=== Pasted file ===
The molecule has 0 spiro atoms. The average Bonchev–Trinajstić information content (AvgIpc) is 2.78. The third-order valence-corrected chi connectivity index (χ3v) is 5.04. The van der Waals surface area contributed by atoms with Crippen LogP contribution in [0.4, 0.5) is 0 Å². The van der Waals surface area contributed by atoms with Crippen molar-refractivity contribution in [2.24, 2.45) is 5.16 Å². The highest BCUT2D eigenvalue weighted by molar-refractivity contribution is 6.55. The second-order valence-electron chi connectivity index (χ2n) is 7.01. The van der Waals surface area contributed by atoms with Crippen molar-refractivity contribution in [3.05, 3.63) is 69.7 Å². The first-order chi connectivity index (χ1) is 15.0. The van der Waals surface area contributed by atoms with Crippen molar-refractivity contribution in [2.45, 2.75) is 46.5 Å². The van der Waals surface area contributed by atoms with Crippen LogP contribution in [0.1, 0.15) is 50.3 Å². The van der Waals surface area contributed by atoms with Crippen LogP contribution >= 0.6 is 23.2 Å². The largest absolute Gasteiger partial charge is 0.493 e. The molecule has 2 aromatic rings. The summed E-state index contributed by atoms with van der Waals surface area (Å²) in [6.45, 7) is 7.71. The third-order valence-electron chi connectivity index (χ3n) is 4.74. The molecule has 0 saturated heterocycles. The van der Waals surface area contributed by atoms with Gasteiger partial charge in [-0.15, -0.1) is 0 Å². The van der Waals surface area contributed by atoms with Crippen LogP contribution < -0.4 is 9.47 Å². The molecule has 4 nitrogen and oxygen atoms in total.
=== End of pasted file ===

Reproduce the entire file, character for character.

The molecule has 0 spiro atoms. The average Bonchev–Trinajstić information content (AvgIpc) is 2.78. The third-order valence-corrected chi connectivity index (χ3v) is 5.04. The van der Waals surface area contributed by atoms with Crippen LogP contribution in [0.4, 0.5) is 0 Å². The van der Waals surface area contributed by atoms with Crippen molar-refractivity contribution in [2.24, 2.45) is 5.16 Å². The highest BCUT2D eigenvalue weighted by molar-refractivity contribution is 6.55. The second-order valence-electron chi connectivity index (χ2n) is 7.01. The van der Waals surface area contributed by atoms with Crippen molar-refractivity contribution in [3.05, 3.63) is 69.7 Å². The first-order chi connectivity index (χ1) is 15.0. The van der Waals surface area contributed by atoms with Crippen molar-refractivity contribution in [2.45, 2.75) is 46.5 Å². The van der Waals surface area contributed by atoms with Crippen LogP contribution in [0.1, 0.15) is 50.3 Å². The van der Waals surface area contributed by atoms with Crippen LogP contribution >= 0.6 is 23.2 Å². The largest absolute Gasteiger partial charge is 0.493 e. The molecule has 2 aromatic rings. The summed E-state index contributed by atoms with van der Waals surface area (Å²) in [6.45, 7) is 7.71. The third-order valence-electron chi connectivity index (χ3n) is 4.74. The molecule has 0 saturated heterocycles. The van der Waals surface area contributed by atoms with Gasteiger partial charge in [-0.15, -0.1) is 0 Å². The van der Waals surface area contributed by atoms with Crippen LogP contribution < -0.4 is 9.47 Å². The molecule has 4 nitrogen and oxygen atoms in total.